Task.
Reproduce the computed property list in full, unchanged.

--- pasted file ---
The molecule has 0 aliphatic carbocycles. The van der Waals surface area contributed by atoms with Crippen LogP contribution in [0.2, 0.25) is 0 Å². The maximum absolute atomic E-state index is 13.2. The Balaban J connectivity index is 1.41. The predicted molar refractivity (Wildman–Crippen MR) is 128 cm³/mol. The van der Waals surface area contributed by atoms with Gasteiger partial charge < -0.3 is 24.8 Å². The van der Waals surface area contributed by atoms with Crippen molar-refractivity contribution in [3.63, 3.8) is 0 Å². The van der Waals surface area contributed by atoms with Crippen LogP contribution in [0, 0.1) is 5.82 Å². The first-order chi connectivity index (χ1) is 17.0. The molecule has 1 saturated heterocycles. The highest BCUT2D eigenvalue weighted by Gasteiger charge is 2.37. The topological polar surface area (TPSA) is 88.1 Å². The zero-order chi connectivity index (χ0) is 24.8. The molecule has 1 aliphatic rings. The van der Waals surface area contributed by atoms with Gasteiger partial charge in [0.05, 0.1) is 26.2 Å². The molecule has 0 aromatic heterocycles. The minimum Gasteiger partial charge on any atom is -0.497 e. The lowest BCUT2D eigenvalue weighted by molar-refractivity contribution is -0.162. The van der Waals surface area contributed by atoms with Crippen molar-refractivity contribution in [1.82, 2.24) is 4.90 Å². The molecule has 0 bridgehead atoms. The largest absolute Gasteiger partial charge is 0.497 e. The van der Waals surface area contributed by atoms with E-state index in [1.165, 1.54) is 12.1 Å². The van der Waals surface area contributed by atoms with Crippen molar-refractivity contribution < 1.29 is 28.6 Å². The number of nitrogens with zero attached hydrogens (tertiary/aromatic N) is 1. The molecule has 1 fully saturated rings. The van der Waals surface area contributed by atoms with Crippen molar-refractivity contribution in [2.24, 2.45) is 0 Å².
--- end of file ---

The molecule has 0 aliphatic carbocycles. The van der Waals surface area contributed by atoms with Crippen LogP contribution in [0.2, 0.25) is 0 Å². The maximum absolute atomic E-state index is 13.2. The Balaban J connectivity index is 1.41. The predicted molar refractivity (Wildman–Crippen MR) is 128 cm³/mol. The van der Waals surface area contributed by atoms with Gasteiger partial charge < -0.3 is 24.8 Å². The van der Waals surface area contributed by atoms with Crippen molar-refractivity contribution in [3.63, 3.8) is 0 Å². The van der Waals surface area contributed by atoms with Crippen LogP contribution in [0, 0.1) is 5.82 Å². The first-order chi connectivity index (χ1) is 17.0. The molecule has 1 saturated heterocycles. The highest BCUT2D eigenvalue weighted by Gasteiger charge is 2.37. The topological polar surface area (TPSA) is 88.1 Å². The zero-order chi connectivity index (χ0) is 24.8. The molecule has 1 aliphatic rings. The van der Waals surface area contributed by atoms with Gasteiger partial charge in [0.05, 0.1) is 26.2 Å². The molecule has 0 aromatic heterocycles. The minimum Gasteiger partial charge on any atom is -0.497 e. The lowest BCUT2D eigenvalue weighted by molar-refractivity contribution is -0.162. The van der Waals surface area contributed by atoms with Crippen molar-refractivity contribution in [1.82, 2.24) is 4.90 Å². The molecule has 0 bridgehead atoms. The largest absolute Gasteiger partial charge is 0.497 e. The van der Waals surface area contributed by atoms with E-state index in [1.165, 1.54) is 12.1 Å². The van der Waals surface area contributed by atoms with Crippen molar-refractivity contribution < 1.29 is 28.6 Å². The number of nitrogens with zero attached hydrogens (tertiary/aromatic N) is 1. The molecule has 1 fully saturated rings. The van der Waals surface area contributed by atoms with Crippen molar-refractivity contribution in [2.24, 2.45) is 0 Å².